I call this 3 edges pole “The Nose-Pole” (N for short). The Nose is a very special case in that you get “E” and “N” next to each other, I call this the “EN” case. This “EN” situation will surfaces once you get into detailing like the nose here. If you remove this “EN” you will remove the detail for the nose and in the image above I have separated E and N with a Loopcut (more on this later).

Now why is the talk on Poles important? Poles control how things flow in your topology, have a look at the image below and I'll get back later.
Last Edit: 2 years, 8 months ago by probiner.

Subdivisionmodeling.com: THE POLE 2 years, 8 months ago #3

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The talk on poles will helps us to understand flows and smooth/bumpiness of our meshs. So far Flow was brought up so I'm going to continue with flows then later I'll talk about smoothness and bumpiness.


The Es cannot be eliminated but the Ns can be. Since we can't really eliminate poles in general what we can do is hide them and eventually they will be gone and that is the trick.

A good example of this is the NPoles for the forehead and the back (if you started with a Box that is). For the forehead you hide it inside the eye and for the back you hide it inside the Ear. You do it via a method called “UnPole” which I will go in-depth later. Now, just because you can remove NPoles doesn't mean you should do it! Some Npoles are meant to be there like the Nose and when you get into detailing the muscles for the human body you will get a lot of NPoles/EPoles since Poles control flows. A model with complicated flows will have a lot of Poles and vice-versa.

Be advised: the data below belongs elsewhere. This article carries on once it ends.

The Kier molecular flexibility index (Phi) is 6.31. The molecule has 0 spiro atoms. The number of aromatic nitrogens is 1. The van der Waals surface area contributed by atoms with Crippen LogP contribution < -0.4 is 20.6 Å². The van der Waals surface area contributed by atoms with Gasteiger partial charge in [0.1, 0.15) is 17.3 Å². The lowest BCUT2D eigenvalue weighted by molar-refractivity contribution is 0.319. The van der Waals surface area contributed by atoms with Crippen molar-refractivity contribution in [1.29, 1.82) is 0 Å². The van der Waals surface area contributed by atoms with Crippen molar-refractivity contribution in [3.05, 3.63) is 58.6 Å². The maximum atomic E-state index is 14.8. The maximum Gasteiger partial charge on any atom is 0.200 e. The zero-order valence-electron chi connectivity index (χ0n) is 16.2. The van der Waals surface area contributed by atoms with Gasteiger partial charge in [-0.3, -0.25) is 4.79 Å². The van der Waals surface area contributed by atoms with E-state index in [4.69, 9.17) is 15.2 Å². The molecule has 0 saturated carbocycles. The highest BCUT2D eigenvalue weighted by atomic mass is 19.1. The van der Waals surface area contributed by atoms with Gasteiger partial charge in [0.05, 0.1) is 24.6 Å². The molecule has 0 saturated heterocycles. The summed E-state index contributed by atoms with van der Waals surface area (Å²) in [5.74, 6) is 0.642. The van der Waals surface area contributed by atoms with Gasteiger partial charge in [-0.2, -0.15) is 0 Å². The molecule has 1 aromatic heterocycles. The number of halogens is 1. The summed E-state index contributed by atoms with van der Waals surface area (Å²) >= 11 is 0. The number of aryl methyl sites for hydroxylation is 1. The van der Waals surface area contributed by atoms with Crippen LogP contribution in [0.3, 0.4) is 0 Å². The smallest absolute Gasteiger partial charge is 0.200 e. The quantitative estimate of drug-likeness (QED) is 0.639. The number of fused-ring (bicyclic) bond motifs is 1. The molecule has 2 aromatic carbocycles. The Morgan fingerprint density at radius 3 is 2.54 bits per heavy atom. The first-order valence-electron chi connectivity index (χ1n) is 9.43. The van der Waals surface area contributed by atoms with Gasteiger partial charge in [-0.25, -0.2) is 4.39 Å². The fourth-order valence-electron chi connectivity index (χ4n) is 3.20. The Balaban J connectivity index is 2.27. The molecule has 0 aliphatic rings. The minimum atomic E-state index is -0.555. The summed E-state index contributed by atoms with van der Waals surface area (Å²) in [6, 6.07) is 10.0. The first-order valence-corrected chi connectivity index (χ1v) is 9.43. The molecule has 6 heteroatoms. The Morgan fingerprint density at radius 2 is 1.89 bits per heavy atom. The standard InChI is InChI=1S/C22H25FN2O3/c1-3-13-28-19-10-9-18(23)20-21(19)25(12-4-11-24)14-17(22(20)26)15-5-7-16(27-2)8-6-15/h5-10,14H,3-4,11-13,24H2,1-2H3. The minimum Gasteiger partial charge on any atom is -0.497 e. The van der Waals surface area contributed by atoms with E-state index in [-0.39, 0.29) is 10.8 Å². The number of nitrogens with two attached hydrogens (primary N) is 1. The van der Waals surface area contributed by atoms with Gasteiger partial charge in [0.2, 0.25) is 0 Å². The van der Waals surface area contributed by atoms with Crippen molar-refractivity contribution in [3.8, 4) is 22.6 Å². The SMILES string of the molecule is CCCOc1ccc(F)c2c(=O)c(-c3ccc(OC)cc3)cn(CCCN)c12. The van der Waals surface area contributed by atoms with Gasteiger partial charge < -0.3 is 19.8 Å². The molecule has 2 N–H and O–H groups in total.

I have argued with a much more experienced modeler about the Npole for the forehead. He told me having the Npole there gives better control for the forehead. Now think about that for a moment.. we all know that Poles make our meshs bumpy. Better control with a price and that price is “Bumpiness” and we all know that the forehead is not 100% smooth! (Underneath is a skull) So yes, you can leave the Npole there for better control of the forehead. Whether you should leave that Npole there or not is up to you. To say “Should I remove it” is the same as saying “Can I use Ngon?” And the answer is always “If that is what you want, then that is what you must do. There are no rules.” The picture will get clearer once I talk about smooth/bump later.